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A massive swarm of mayflies, detected by National Weather Service weather radar starting after 9 p.m. Thursday, invaded downtown Burlington, Iowa along the Mississippi River.

Piles of flies were inches deep in spots.

The insect swarms are coming up the Mississippi, towards the Twin Cities.

Right now, areas south of the Twin Cities metro are dealing with bug problems after a massive swarm of mayflies hatched from the Mississippi River.

The mayflies also made an impact on WCCO’s weather radar:

In Hastings, residents are also reporting problems with the bugs. In response, city officials have decided to shut off street and parking lot lights in the downtown area, as well as along the bridge and riverfront, starting Thursday night through the weekend.

Parts of the south metro are dealing with bug problems recently after a massive swarm of mayflies hatched from the Mississippi River.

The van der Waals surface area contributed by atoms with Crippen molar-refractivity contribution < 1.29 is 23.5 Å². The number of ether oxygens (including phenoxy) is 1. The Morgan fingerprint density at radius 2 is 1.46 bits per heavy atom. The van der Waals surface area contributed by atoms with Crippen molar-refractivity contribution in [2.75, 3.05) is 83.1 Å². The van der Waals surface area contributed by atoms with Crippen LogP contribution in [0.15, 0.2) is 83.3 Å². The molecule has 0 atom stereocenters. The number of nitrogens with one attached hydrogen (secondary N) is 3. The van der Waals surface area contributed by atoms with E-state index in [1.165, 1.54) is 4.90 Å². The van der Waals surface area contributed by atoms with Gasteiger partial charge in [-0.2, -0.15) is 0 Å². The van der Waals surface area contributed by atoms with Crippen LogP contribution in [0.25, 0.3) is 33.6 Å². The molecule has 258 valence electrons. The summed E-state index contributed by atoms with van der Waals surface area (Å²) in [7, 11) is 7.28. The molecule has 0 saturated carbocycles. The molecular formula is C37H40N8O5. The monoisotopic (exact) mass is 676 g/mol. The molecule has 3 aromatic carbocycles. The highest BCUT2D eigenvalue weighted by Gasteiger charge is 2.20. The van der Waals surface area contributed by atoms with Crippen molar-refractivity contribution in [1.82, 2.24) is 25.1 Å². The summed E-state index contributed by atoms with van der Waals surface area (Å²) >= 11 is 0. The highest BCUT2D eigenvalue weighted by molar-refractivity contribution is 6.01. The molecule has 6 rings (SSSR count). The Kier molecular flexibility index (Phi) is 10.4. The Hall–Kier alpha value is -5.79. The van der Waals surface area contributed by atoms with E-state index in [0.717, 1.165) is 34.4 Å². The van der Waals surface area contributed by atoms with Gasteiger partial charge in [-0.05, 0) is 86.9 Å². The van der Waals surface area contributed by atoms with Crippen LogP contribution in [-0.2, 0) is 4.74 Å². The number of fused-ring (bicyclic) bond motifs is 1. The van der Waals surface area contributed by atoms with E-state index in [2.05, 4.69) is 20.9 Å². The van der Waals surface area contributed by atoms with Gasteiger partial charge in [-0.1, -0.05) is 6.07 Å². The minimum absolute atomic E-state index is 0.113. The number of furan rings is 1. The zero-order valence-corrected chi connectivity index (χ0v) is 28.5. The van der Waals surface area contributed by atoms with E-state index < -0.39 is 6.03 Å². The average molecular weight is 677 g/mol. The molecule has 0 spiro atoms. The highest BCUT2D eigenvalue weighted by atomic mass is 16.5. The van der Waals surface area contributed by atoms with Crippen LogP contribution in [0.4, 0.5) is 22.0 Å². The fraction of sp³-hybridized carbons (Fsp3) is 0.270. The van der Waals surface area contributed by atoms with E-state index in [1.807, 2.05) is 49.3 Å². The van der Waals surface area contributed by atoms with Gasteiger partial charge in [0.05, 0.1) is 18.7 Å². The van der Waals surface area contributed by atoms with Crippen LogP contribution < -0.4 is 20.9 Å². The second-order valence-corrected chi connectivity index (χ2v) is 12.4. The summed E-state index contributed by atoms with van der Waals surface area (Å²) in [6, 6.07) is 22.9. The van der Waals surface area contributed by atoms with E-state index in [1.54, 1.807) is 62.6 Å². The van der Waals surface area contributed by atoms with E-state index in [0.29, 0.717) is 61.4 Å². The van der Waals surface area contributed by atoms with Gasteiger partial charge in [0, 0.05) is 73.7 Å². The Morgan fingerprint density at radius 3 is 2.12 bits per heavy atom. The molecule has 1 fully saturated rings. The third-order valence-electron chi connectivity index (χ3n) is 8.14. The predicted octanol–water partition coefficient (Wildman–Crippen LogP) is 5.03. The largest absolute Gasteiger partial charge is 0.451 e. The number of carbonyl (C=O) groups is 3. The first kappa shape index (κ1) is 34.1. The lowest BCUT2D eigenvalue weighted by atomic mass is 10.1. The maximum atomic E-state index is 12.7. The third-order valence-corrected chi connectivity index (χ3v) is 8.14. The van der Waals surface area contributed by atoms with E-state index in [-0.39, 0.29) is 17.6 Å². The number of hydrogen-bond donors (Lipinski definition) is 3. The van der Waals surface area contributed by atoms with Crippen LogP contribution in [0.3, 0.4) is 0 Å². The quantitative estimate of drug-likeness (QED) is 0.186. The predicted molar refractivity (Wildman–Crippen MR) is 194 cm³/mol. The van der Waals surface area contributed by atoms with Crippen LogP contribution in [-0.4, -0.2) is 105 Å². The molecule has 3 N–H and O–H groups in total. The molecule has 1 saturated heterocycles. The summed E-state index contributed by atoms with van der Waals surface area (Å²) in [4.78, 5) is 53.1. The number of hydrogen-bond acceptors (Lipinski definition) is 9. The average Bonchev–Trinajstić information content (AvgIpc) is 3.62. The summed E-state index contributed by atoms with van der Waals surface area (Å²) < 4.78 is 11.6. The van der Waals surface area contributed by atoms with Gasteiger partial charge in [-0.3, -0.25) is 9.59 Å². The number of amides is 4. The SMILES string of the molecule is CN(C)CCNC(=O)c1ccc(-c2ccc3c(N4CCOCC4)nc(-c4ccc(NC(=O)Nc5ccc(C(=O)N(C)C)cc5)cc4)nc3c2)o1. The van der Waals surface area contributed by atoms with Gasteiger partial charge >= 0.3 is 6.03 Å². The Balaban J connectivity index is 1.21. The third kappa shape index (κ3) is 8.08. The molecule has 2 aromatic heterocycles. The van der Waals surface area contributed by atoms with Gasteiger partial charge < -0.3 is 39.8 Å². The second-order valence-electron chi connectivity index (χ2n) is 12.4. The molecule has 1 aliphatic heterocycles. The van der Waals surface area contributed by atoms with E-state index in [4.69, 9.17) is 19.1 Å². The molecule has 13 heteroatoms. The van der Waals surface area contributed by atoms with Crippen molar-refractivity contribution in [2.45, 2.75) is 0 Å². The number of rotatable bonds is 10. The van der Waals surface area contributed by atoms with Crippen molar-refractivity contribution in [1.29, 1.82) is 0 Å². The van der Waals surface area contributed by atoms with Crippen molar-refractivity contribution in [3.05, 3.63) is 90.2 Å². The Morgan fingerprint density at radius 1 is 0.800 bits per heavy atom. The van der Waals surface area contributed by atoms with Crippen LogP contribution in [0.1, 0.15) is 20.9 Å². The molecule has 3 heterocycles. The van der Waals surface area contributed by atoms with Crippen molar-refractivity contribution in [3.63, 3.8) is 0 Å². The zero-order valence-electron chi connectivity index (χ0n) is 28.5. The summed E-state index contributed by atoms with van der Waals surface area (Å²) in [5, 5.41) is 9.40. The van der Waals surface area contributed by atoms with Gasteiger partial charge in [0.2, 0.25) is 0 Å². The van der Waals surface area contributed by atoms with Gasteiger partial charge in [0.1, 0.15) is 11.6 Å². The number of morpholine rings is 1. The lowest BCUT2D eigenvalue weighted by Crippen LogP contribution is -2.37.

Thursday, things were quiet in Hastings but remnants left behind, including large piles of flies, were evidence of a very active night.

I got closer and closer and all of a sudden I was like ‘oh my gosh, that is not dirt’ and I just saw all these bugs and the ones in the pile they’re all clumped up in these huge hills,” said Andrea Egan.

It’s what happens this time of year along the river mayflies hatching, reproducing, laying eggs and then dying – all in about a day.

I am usually not scared of bugs but I’m like nope, not when they outnumber me,” she said.

The City of Hastings is used to what happens here each year and they try to get ahead of the swarm.

What we do is a proactive step is we turn all the lights off when we have the first inclination of this hatch coming and that does a lot to mitigate or lessen the attraction,” said Hastings Director of Public Works Nick Egger.

As recently as 2016 we did have to get out our shovels and snowblowers and street sweepers to pick up some pretty large piles and accumulations of them,” said Eggers.

So far, it hasn’t been that bad but Wednesday night’s hatch could be just the start.

And the invasion seems worse in Canada:

Sometimes it’s been one larger hatch,” Eggers added. “Sometimes it’s been two or three moderate ones. It’s really been all over the board.

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